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Four infant formula questions for FDA Commissioner Califf

By Scott Faber and Brian Ronholm

Several factors have contributed to the infant formula crisis we are witnessing now and, though the operations at Abbott Nutrition warrant scrutiny, we must look at  how failures at the Food and Drug Administration have also contributed to the crisis.

The FDA waited months to inspect the Abbott facility after learning its formula could be contaminated. And after its inspectors confirmed the contamination, the FDA waited for weeks before alerting the public.

So, when legislators hear from FDA Commissioner Robert Califf today, here are four questions we hope they will ask:

What happened to the whistleblower complaint to FDA?

A whistleblower warned the FDA in October 2021 that Abbott had falsified records, released untested formula, employed lax cleaning practices, misled auditors, failed to take corrective measures and lacked good systems for tracing potentially contaminated products. Also, while the whistleblower report was sent to some food safety leaders within the FDA, it was not shared with the deputy commissioner supposedly responsible for food policy and response.
– Who saw the complaint?
– Why did the FDA wait two months to interview the whistleblower?
– Why didn’t the FDA respond more quickly to the complaints in the whistleblower’s report? 

Why didn’t the FDA respond to other “signals” about this plant?

Abbott received 17 consumer complaints between 2019 and 2021, including 15 complaints of infants testing positive for another pathogen, and one complaint related to Cronobacter. The company also found Cronobacter in two batches of formula, the first just one day after an FDA inspection in 2019, and found Cronobacter in five other environmental samples between 2019 and 2021. Why didn’t these “signals” trigger more scrutiny from FDA inspectors?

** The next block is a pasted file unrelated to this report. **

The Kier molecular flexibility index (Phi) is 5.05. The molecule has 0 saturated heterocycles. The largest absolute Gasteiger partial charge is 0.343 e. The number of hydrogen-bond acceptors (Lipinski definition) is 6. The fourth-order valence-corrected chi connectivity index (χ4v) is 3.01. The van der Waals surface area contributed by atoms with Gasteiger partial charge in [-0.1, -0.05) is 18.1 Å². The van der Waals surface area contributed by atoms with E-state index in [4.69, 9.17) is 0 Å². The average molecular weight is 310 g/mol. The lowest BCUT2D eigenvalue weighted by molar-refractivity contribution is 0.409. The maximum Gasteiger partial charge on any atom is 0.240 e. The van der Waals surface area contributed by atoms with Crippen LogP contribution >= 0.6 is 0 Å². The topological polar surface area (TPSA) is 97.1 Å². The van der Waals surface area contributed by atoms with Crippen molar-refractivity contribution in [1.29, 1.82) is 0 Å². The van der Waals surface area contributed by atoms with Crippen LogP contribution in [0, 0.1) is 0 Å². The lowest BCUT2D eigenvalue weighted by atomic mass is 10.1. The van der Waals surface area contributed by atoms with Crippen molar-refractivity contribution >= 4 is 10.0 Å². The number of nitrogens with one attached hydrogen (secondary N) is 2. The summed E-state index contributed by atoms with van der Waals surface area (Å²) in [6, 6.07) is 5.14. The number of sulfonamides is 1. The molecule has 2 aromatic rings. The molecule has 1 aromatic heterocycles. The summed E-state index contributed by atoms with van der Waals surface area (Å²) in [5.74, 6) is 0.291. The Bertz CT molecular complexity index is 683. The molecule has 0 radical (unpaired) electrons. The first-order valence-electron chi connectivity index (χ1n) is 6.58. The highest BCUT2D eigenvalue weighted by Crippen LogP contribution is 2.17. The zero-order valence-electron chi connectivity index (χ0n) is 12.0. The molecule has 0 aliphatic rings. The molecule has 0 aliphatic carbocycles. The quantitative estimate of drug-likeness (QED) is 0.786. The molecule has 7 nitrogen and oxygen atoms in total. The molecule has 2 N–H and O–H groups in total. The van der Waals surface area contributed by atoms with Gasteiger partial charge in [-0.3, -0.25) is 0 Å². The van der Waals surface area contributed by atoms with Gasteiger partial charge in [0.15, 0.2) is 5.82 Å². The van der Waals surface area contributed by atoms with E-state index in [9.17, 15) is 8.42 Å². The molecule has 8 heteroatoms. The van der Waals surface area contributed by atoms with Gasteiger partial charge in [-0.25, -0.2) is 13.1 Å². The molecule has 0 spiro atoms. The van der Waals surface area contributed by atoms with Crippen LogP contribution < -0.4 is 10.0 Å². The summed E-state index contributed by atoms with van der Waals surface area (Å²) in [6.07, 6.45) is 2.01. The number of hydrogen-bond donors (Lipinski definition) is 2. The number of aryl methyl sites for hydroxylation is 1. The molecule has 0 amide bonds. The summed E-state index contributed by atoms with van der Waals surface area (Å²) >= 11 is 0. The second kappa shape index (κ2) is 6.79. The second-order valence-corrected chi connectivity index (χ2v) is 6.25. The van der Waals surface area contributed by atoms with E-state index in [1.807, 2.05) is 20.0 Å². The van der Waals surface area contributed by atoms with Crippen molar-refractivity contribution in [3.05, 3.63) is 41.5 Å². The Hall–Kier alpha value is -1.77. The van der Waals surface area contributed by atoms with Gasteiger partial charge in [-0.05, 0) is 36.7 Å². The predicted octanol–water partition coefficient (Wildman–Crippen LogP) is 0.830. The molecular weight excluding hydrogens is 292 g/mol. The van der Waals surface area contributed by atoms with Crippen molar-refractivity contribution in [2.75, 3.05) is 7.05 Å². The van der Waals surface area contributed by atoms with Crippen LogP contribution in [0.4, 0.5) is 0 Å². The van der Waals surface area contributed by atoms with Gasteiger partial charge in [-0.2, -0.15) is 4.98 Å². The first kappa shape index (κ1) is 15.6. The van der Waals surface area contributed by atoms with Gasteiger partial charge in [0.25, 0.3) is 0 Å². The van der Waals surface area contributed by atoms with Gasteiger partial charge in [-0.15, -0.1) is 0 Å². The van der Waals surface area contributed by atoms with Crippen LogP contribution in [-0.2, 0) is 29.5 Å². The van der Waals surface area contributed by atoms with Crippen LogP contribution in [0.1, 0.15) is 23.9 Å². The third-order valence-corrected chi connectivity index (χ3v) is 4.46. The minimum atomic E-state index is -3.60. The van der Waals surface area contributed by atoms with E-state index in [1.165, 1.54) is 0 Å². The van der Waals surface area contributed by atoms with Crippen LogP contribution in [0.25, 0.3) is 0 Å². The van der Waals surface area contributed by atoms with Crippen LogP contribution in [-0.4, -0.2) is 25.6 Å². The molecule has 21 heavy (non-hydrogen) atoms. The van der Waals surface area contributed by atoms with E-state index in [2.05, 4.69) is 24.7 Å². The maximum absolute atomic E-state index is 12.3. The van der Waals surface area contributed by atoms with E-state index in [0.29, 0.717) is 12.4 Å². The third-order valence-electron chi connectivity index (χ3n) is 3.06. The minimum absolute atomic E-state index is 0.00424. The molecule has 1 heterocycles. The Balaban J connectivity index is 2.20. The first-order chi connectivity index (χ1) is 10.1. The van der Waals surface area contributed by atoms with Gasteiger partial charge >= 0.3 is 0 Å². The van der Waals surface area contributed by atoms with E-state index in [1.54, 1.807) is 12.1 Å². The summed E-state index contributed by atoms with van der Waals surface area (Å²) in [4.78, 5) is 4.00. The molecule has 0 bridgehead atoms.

Did the FDA’s fragmented food safety leadership contribute to delays in the FDA investigation of Abbott’s formula plant? 

In 2010, then-FDA Commissioner Margaret Hamburg created a new position, deputy commissioner for food, to oversee food programs at the agency. This position was restructured in 2017 by then-FDA Commissioner Scott Gottlieb in 2017, and oversight of FDA food programs returned to being part of a fragmented structure. But so far,  Commissioner Robert Califf has refused to make changes at the top of the agency, despite calls to do so from state and local regulators, industry representatives, consumer advocates and others. Considering that no one bothered to share the whistleblower report with the deputy commissioner, did the FDA’s fragmented food safety leadership contribute to the failure to investigate this facility? 

Why have food safety inspections gone down since the Food Safety Modernization Act  was enacted?

Despite the inspection mandate included in the Food Safety Modernization Act, or FSMA, the percentage of food facilities inspected after enactment of the reforms, in 2011, actually went down, according to the Department of Health and Human Services’ inspector general and FDA data.
– Why isn’t the FDA doing more inspections?
– Why isn’t the FDA contracting with state officials to conduct more inspections?
– Is the FSMA’s inspection mandate a ceiling or a floor?
– If Congress provided more funds, would the FDA inspect more facilities?

Scott Faber is the Senior Vice President for Government Affairs for the Environmental Working Group. 

Brian Ronholm is Director of Food Policy for Consumer Reports